• More than 50 programs on supporting entrepreneurs across four departments.
  • There are 47 job training programs in nine agencies that cost $18 billion in fiscal year 2009. Only five programs have had an impact study completed since 2004 to determine whether or not participants secured a job as a result of the program; and about half have not had a single performance review since 2004.
  • GAO found at least 37 duplicative investments in information technology, amounting to $1.2 billion over five years.
  • 14 programs to administer grants and loans to reduce diesel emissions across three departments.

The Problem Is Everywhere

The Obama Administration has been issuing press releases from every agency claiming that sequester cuts would be devastating. But waste and misappropriation are rampant across every part of the federal bureaucracy. Cuts would amount to a reduction of less than 2.5 percent of the federal budget this year. Cutting across-the-board is not wise, but departments should still function with minimal disruption to Americans. A quick glance at recent agency expenditures proves this to be true.

  • The Department of Defense has spent more than $67 billion over the past 10 years in “non defense” spending. For example, the Pentagon spends $9 billion on DOD-run grocery stores, runs its own microbrewery, funded beef jerky development, operates 234 golf courses around the world, and spent $1 million on interstellar space travel.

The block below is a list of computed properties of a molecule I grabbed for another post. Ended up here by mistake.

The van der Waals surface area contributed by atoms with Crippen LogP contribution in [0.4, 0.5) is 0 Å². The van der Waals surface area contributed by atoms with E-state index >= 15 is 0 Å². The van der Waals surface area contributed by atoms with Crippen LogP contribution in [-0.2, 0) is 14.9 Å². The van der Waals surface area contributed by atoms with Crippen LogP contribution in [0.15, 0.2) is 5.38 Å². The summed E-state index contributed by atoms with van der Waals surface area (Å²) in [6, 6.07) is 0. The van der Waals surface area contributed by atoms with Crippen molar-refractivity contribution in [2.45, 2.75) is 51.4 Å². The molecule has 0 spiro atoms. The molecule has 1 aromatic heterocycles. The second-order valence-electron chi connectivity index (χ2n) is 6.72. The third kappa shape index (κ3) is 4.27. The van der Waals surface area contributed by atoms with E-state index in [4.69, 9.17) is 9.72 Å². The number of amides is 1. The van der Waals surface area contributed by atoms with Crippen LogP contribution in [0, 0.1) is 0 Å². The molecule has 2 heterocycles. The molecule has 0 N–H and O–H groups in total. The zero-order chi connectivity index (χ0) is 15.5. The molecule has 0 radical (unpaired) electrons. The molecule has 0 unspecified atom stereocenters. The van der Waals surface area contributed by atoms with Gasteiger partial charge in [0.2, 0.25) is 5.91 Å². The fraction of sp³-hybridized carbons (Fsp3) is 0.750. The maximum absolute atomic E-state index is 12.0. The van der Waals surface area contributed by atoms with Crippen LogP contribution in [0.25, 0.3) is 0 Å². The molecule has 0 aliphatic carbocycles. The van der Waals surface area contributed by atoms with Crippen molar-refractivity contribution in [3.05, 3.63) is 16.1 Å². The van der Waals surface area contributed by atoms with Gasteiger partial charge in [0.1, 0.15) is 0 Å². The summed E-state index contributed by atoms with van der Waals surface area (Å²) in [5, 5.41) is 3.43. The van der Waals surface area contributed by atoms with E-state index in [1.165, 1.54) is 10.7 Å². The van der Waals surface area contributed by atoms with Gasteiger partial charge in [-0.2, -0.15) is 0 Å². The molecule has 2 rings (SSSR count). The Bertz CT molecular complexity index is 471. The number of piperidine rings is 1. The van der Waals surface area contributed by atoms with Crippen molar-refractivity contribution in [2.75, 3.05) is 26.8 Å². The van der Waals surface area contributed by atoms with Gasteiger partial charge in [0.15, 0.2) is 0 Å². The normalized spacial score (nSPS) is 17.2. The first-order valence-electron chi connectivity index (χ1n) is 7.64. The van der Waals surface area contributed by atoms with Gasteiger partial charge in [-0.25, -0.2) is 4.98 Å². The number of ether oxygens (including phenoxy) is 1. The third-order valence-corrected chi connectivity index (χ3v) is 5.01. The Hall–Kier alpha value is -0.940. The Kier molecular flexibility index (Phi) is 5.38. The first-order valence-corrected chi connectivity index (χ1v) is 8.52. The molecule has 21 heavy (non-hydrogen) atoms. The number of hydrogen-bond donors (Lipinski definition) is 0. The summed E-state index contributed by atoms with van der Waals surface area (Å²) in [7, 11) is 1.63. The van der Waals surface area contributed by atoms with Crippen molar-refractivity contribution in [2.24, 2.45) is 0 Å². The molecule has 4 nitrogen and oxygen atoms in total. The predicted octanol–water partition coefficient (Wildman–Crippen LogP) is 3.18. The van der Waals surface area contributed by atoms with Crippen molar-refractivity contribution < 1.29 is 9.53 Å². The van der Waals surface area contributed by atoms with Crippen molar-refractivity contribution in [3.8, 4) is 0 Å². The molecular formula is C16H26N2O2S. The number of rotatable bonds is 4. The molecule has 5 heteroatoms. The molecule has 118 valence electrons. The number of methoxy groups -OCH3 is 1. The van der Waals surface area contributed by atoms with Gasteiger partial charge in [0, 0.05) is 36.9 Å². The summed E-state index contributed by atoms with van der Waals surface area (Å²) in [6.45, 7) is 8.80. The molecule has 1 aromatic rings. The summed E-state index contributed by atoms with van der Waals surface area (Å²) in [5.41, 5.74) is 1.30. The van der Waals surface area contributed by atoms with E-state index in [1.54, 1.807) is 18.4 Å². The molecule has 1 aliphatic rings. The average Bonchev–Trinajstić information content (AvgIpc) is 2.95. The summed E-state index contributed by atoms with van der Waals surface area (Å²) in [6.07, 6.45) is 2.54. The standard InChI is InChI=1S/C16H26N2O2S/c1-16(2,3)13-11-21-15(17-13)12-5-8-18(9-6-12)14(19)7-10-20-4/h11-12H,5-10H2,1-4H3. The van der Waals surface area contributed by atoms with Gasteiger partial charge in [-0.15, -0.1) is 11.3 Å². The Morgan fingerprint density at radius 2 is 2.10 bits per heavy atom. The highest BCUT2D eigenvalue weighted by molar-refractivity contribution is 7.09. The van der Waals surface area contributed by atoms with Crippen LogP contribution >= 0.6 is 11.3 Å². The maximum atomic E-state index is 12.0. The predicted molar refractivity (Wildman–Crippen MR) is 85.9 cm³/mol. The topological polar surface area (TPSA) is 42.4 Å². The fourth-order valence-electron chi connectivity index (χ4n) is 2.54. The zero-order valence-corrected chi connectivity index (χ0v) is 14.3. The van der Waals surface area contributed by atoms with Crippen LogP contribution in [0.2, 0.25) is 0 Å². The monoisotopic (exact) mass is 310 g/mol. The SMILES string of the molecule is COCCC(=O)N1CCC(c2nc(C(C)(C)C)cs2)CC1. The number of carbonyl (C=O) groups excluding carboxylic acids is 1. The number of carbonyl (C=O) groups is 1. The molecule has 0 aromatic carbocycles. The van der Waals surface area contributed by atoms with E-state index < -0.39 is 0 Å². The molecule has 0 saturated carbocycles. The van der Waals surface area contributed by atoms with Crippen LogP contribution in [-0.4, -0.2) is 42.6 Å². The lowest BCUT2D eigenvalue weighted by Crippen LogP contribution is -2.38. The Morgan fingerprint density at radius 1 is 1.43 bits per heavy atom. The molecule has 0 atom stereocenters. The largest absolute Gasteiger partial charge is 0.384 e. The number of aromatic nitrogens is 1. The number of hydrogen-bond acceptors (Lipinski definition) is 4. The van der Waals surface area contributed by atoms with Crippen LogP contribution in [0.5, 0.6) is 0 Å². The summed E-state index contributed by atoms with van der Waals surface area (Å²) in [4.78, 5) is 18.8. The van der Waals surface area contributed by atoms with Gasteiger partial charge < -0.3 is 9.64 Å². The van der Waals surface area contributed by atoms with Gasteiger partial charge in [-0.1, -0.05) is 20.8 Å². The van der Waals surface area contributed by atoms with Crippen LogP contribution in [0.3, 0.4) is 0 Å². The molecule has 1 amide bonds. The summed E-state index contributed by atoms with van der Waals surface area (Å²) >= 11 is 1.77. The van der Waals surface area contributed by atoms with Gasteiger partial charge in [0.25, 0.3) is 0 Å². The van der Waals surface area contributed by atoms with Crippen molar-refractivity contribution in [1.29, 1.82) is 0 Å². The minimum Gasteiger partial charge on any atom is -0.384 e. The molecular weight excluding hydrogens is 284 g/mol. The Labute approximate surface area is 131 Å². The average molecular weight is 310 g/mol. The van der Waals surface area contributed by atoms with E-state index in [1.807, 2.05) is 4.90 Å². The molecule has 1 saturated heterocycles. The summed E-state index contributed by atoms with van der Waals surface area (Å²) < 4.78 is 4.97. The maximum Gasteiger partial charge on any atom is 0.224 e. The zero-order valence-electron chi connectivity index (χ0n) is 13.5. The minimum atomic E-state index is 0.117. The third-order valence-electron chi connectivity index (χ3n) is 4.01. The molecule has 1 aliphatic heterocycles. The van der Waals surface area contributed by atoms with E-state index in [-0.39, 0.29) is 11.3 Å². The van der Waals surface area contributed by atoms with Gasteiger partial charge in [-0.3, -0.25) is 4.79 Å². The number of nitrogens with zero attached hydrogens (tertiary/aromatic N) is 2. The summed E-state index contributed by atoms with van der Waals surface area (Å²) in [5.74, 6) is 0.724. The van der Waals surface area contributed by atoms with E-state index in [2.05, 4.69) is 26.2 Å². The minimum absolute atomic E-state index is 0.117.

• The Department of Energy’s Weatherization Program, which received $5 billion in stimulus funds, exhibited a failure rate of 80 percent (12 out of every 15 homes fail inspection) due to substandard workmanship.
  • The Federal Communications Commission spent $2.2 billion last year to provide cell phones for low-income Americans.
  • The federal government spent nearly $1.7 billion to maintain 77,700 underused or unused buildings in 2010.
  • The Internal Revenue Service stored 22,486 items of unused furniture in a warehouse at an annual cost of $862,000.
  • The Labor Department spent $495,000 in stimulus money on 100 television commercials to advertise the Obama Administration’s Jobs Corps Initiative for green jobs.
  • The National Institutes of Health spent $170,000 over three years to study the hookah smoking habits of Jordanian university students.
  • In 2012, the EPA and the Department of Energy spent $213,000 on a summit in conjunction with the United Nations to “continue an international dialogue on harmonization of global standards for and promotion of advanced vehicles technologies.”
  • The Department of Veterans Affairs employs more than 500 public affairs officers.

The Obama Administration proposed the sequester, and now claims it cannot live with the effects. It has rejected Republican plans for more rational cuts that still bring down the deficit, but has offered no viable plan of its own. If the President is serious about how to cut spending, and make government more efficient and effective, he could start by cutting some of the money we all know Washington has been wasting.

Issue Tag: Economy